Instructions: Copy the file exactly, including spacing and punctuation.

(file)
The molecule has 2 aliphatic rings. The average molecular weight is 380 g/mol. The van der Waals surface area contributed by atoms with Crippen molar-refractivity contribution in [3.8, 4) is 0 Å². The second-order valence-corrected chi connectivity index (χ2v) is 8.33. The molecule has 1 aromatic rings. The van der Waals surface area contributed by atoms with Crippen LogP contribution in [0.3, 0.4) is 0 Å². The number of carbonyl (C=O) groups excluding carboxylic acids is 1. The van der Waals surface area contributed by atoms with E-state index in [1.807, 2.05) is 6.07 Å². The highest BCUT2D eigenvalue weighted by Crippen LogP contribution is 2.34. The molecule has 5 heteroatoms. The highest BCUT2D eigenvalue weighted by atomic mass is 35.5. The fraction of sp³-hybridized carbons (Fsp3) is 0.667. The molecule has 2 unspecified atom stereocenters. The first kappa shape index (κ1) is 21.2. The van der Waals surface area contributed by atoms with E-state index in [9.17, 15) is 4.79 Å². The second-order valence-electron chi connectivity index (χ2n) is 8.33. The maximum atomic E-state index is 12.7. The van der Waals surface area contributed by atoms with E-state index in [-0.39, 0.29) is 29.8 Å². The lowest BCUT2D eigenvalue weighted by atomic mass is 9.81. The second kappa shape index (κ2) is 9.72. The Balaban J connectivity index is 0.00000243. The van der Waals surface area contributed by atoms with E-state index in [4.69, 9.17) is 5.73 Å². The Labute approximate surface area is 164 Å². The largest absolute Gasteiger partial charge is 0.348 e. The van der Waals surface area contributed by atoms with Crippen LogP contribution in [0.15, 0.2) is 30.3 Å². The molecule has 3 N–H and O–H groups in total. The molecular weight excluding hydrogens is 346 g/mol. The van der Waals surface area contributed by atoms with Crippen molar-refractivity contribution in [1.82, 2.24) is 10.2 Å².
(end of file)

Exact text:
The molecule has 2 aliphatic rings. The average molecular weight is 380 g/mol. The van der Waals surface area contributed by atoms with Crippen molar-refractivity contribution in [3.8, 4) is 0 Å². The second-order valence-corrected chi connectivity index (χ2v) is 8.33. The molecule has 1 aromatic rings. The van der Waals surface area contributed by atoms with Crippen LogP contribution in [0.3, 0.4) is 0 Å². The number of carbonyl (C=O) groups excluding carboxylic acids is 1. The van der Waals surface area contributed by atoms with E-state index in [1.807, 2.05) is 6.07 Å². The highest BCUT2D eigenvalue weighted by Crippen LogP contribution is 2.34. The molecule has 5 heteroatoms. The highest BCUT2D eigenvalue weighted by atomic mass is 35.5. The fraction of sp³-hybridized carbons (Fsp3) is 0.667. The molecule has 2 unspecified atom stereocenters. The first kappa shape index (κ1) is 21.2. The van der Waals surface area contributed by atoms with E-state index in [9.17, 15) is 4.79 Å². The second-order valence-electron chi connectivity index (χ2n) is 8.33. The maximum atomic E-state index is 12.7. The van der Waals surface area contributed by atoms with E-state index in [-0.39, 0.29) is 29.8 Å². The lowest BCUT2D eigenvalue weighted by atomic mass is 9.81. The second kappa shape index (κ2) is 9.72. The Balaban J connectivity index is 0.00000243. The van der Waals surface area contributed by atoms with E-state index in [4.69, 9.17) is 5.73 Å². The Labute approximate surface area is 164 Å². The largest absolute Gasteiger partial charge is 0.348 e. The van der Waals surface area contributed by atoms with Crippen LogP contribution in [0.15, 0.2) is 30.3 Å². The molecule has 3 N–H and O–H groups in total. The molecular weight excluding hydrogens is 346 g/mol. The van der Waals surface area contributed by atoms with Crippen molar-refractivity contribution in [1.82, 2.24) is 10.2 Å².